Canada's labour market got off to a rocky start this year by shedding a surprisingly high 21,900 jobs in January -- almost all full-time and mostly in the provinces of Ontario and British Columbia.

The result was weaker than economists had expected, even taking into account that the unemployment rate edged down one-tenth of a point to 7.0 per cent, the lowest it's been since December 2008.

The dollar dropped by almost half a cent to below parity at 99.74 cents US on the news, as well as two other negative reports released Friday showing a drop in both exports and housing starts.

"Canada struck out this morning, with uniformly negative data," said Jimmy Jean of Desjardins Capital Markets.

"To be sure, care should always be taken in interpreting a single month but the housing starts trend has long been in place."

In a simultaneous release, Statistics Canada reported that exports fell 2.1 per cent in real terms in December, continuing a weakening trend in a key sector that represents about one third of the total economic output.

And January housing starts collapsed to 160,600 annualized, the lowest since 2009.

Economists said no one was fooled by the drop in the unemployment rate; it was due not to strength in the labour market, but to a technicality.

Almost 58,000 Canadians left the work force in January or ceased looking for employment, the largest exodus from the labour market since 1995.

Still, the result isn't the shocker the drop suggests. Analysts were anticipating that a payback in the labour market would come, reasoning that the relatively healthy employment picture in Canada seemed out of step with an economy that had suffered through a rough patch in the last half of 2012.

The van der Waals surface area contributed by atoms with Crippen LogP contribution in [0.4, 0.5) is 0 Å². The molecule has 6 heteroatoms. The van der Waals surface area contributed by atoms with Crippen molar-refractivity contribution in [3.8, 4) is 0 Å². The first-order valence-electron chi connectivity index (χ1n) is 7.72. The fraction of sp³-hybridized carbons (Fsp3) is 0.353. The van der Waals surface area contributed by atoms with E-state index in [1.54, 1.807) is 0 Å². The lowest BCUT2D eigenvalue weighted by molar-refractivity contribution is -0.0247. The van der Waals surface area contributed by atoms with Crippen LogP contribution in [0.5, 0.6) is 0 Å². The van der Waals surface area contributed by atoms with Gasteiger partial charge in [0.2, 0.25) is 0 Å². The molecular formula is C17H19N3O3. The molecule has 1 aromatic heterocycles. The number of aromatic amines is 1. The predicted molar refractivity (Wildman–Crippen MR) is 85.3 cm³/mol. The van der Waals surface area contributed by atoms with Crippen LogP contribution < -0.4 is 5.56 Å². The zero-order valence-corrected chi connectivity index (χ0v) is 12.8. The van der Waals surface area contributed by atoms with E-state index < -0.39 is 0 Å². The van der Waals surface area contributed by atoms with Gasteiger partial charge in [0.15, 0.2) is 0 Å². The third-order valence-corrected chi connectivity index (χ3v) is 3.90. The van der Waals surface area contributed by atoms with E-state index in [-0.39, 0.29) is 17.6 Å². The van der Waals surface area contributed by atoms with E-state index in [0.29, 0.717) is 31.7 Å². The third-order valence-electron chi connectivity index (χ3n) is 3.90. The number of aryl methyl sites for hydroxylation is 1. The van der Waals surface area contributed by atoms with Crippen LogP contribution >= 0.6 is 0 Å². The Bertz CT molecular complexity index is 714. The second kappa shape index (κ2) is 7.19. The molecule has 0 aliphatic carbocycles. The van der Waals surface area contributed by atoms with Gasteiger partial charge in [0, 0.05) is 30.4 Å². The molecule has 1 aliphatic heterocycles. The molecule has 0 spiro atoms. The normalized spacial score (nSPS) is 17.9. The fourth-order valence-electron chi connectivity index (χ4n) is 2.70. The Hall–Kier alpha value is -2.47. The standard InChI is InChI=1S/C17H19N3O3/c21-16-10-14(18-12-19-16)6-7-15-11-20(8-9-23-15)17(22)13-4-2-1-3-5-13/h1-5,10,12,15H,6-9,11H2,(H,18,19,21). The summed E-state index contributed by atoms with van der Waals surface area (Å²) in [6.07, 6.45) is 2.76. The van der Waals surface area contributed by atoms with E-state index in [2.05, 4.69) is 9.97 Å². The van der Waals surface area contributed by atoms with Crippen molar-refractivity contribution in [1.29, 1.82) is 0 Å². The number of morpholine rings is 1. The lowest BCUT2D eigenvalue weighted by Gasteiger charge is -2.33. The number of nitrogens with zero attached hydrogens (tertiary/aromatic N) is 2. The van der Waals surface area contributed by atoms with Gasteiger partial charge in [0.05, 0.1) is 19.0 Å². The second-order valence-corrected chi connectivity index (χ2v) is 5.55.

Analysts said the previously reported two month's 100,000 jobs pick-up -- since revised downward to 88,000 -- and the 12-month gain of 286,000 jobs didn't seem sustainable under the circumstances.

"Taken by itself the (jobs drop) was bad, but it's hardly a shock given the fact employment seemed to be defying gravity in the second half of last year," said Doug Porter, chief economist with the Bank of Montreal.

"This to me is a reflection of relatively sluggish growth in the second half of last year."

Noting that employment is a lagging indicator, which means the data reflects the economy of a few months back, Porter said Canada "will be very fortunate to see much growth at all in the next few months."

Economic growth in the third quarter of 2012 fell to 0.6 per cent, the lowest since the global economic fallout felt from the natural disaster in Japan in the spring of 2011, and the Bank of Canada forecasts the fourth quarter won't be much better, coming in at one per cent.

Regionally, Ontario and British Columbia were responsible for almost all the employment reversal last month with losses of 31,200 and 15,900 respectively. Alberta and Saskatchewan had a good month with gains of 9,700 and 7,300, while Quebec was largely unchanged.

Economists had expected a modest 5,000 gain in jobs nationally, but there was a signal in the Conference Board's help-wanted survey earlier in the week that the results would be weaker. The think-tank's sampling pointed to a loss of 16,600 jobs.

The big job losses last month came mostly in two areas. Education services, which shed about 31,200 works, and manufacturing, which lost about 22,000.

The agency said employment in manufacturing was now back to the level it stood a year ago.

There was good news in the construction trade, however, which saw its second consecutive monthly increase and added another 17,000 jobs in January. And employment in public administration rose 15,000, reversing the previous month's decline.